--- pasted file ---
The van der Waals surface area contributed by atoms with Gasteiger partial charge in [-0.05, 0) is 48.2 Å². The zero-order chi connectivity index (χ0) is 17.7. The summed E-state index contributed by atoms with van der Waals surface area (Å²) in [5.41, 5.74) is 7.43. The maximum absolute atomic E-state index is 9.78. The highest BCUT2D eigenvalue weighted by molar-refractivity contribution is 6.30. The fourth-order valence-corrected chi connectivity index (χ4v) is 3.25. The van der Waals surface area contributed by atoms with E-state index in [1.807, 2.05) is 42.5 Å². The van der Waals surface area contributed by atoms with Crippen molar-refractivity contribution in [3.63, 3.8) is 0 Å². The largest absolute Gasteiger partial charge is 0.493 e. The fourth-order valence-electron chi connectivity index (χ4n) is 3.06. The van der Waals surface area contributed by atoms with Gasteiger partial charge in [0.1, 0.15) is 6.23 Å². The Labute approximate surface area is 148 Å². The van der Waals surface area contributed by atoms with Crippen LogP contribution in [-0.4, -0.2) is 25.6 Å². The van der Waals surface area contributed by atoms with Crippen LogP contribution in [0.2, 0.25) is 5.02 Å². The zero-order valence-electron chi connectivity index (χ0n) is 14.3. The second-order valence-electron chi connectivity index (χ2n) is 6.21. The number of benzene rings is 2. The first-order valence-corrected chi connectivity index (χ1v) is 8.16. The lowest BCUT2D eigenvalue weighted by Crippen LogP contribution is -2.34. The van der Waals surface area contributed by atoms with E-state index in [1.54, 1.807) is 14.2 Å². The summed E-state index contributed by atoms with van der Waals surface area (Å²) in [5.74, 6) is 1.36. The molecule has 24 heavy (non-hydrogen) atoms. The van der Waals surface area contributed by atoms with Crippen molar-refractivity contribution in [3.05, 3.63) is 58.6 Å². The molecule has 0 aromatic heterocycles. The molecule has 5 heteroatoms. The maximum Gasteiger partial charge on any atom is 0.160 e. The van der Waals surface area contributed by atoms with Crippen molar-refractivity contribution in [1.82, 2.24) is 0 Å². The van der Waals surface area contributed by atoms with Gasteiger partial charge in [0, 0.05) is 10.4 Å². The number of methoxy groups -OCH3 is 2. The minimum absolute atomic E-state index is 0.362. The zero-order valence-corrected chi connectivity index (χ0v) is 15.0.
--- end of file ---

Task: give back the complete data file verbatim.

The van der Waals surface area contributed by atoms with Gasteiger partial charge in [-0.05, 0) is 48.2 Å². The zero-order chi connectivity index (χ0) is 17.7. The summed E-state index contributed by atoms with van der Waals surface area (Å²) in [5.41, 5.74) is 7.43. The maximum absolute atomic E-state index is 9.78. The highest BCUT2D eigenvalue weighted by molar-refractivity contribution is 6.30. The fourth-order valence-corrected chi connectivity index (χ4v) is 3.25. The van der Waals surface area contributed by atoms with E-state index in [1.807, 2.05) is 42.5 Å². The van der Waals surface area contributed by atoms with Crippen molar-refractivity contribution in [3.63, 3.8) is 0 Å². The largest absolute Gasteiger partial charge is 0.493 e. The fourth-order valence-electron chi connectivity index (χ4n) is 3.06. The van der Waals surface area contributed by atoms with Gasteiger partial charge in [0.1, 0.15) is 6.23 Å². The Labute approximate surface area is 148 Å². The van der Waals surface area contributed by atoms with Crippen LogP contribution in [-0.4, -0.2) is 25.6 Å². The van der Waals surface area contributed by atoms with Crippen LogP contribution in [0.2, 0.25) is 5.02 Å². The zero-order valence-electron chi connectivity index (χ0n) is 14.3. The second-order valence-electron chi connectivity index (χ2n) is 6.21. The number of benzene rings is 2. The first-order valence-corrected chi connectivity index (χ1v) is 8.16. The lowest BCUT2D eigenvalue weighted by Crippen LogP contribution is -2.34. The van der Waals surface area contributed by atoms with E-state index in [1.54, 1.807) is 14.2 Å². The summed E-state index contributed by atoms with van der Waals surface area (Å²) in [5.74, 6) is 1.36. The molecule has 24 heavy (non-hydrogen) atoms. The van der Waals surface area contributed by atoms with Crippen molar-refractivity contribution in [3.05, 3.63) is 58.6 Å². The molecule has 0 aromatic heterocycles. The molecule has 5 heteroatoms. The maximum Gasteiger partial charge on any atom is 0.160 e. The van der Waals surface area contributed by atoms with Crippen molar-refractivity contribution in [1.82, 2.24) is 0 Å². The van der Waals surface area contributed by atoms with Gasteiger partial charge in [0, 0.05) is 10.4 Å². The number of methoxy groups -OCH3 is 2. The minimum absolute atomic E-state index is 0.362. The zero-order valence-corrected chi connectivity index (χ0v) is 15.0.